The Voiceless Victim: A critical analysis of the impact of enhanced victim participation in the criminal justice process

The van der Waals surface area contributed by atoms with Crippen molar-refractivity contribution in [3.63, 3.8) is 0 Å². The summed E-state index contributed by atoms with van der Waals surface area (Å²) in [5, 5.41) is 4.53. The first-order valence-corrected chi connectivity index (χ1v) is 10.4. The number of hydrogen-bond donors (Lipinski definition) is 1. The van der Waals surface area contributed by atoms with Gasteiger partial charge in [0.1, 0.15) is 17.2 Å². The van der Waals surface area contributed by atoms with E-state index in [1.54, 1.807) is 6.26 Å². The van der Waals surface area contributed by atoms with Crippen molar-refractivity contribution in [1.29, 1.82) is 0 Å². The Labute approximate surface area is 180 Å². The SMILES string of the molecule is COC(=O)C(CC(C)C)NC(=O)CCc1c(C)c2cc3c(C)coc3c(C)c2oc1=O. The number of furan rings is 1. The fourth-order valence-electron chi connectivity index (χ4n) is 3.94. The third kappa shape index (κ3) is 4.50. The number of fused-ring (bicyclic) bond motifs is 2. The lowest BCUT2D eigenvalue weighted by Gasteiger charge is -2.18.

In contrast to many European jurisdictions, the victim of an alleged crime in England, Wales and Northern Ireland is denied any form of meaningful participation at the trial stage of the criminal justice process. This is by reason of the unyielding structure of the Anglo-American adversarial system, which facilitates a dispute between two parties only - the prosecution, acting on behalf of the collective public interest and the defence. In recent years, however, the victims’ movement has gained momentum as advocates of victims’ rights have been engaged in an impassioned campaign to enhance the participatory rights of victims in the criminal justice process. Fervent arguments have been articulated pertaining to the value of various forms of victim input. This paper cogitates some of these arguments and critically evaluates how enhanced victim participation in the criminal justice process has the potential to undercut the integrity of the Anglo- American adversarial system; a system with objective adjudication at its core.
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